Given an ambisonics-encoded sound field (i.e., a sound field that has been decomposed into spherical harmonics), virtual navigation enables a listener to explore the recorded space and, ideally, experience a spatially- and tonally-accurate perception of the sound field. Suitable domains were established for the practical application of two state-of-the-art parametric interpolation methods for virtual navigation of ambisonics-encoded sound fields. Although several navigational methods have been developed, existing studies rarely include comparisons between methods, and practical assessments of such methods have been limited. The authors conducted numerical simulations in order to characterize and compare the performance of the time-frequency analysis interpolation method of Thiergart et al. to the recently-proposed parametric valid microphone interpolation method. The simulations involved simple incident sound fields consisting of a two-microphone array and a single point-source with varied source distance and azimuth, microphone spacing, and listener position. The errors introduced by the two methods were objectively evaluated in terms of metrics for sound level, spectral coloration, source localization, and diffuseness. Various practical domains were subsequently identified, and guidelines were established with which to choose between these methods based on their intended application.

Sparse Time-Frequency Representations for Polyphonic Audio Based on Combined Efficient Fan-Chirp Transforms

Authors: Costa, Maurício V. M.; Apolinário, Isabela F.; Biscainho, Luiz W. P.

In audio signal processing, several techniques rely on the Time-Frequency Representation (TFR) of an audio signal, and particularly in applications for music information retrieval. Examples include automatic music transcription, sound source separation, and classification of instruments playing in a musical piece. This paper presents a novel method for obtaining a sparse time-frequency representation by combining different instances of the Fan-Chirp Transform (FChT). The method described is comprised of two main steps: computing the multiple FChTs by means of the structure tensor; and combining them, along with spectrograms, using the smoothed local sparsity method. Experiments conducted with synthetic and real-world audio signals suggest that the proposed method is able to effectively yield much better TFRs than the standard short-time Fourier transform, especially in the presence of fast frequency variations; this allows using the FChT for polyphonic audio signals. As a result, the proposed method allows for better extraction of precise information from audio signals with multiple sources.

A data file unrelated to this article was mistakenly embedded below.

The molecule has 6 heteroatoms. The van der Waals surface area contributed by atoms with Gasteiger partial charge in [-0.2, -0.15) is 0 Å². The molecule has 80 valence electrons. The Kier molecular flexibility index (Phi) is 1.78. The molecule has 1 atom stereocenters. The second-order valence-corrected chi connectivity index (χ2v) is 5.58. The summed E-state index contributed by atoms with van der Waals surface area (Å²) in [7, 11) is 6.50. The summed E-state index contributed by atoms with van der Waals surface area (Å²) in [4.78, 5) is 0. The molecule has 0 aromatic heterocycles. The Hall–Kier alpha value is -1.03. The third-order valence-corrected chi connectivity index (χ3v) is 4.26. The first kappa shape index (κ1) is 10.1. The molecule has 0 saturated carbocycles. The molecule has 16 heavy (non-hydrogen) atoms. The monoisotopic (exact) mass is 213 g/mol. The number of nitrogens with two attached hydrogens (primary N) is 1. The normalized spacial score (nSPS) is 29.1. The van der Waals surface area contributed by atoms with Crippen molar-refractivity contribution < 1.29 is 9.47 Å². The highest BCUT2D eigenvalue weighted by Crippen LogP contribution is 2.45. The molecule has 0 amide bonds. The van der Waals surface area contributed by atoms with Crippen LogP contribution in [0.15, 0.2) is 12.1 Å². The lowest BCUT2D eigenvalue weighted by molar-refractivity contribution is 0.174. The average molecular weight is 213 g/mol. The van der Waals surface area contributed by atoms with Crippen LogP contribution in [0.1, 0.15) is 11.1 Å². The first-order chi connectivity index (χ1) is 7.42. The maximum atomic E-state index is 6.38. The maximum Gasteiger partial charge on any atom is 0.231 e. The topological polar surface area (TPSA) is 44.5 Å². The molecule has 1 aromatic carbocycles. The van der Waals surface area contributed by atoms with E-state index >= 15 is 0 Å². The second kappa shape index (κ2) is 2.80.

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[Feature] For augmented or assistive listening situations there is a compromise to be struck between hearing natural sounds from the environment and hearing reproduced sounds. Ideally the hear-through sound quality would be the same as if one was not wearing headphones. Bone conduction is another way of getting sounds into the head, and one that might be usable for spatializing information as part of a hybrid information display. It may be possible to adapt measurement methods intended for active noise canceling ear defenders to consumer ANC applications. One may be able to predict the degree of listening effort needed to hear speech through such headphones when noise is present.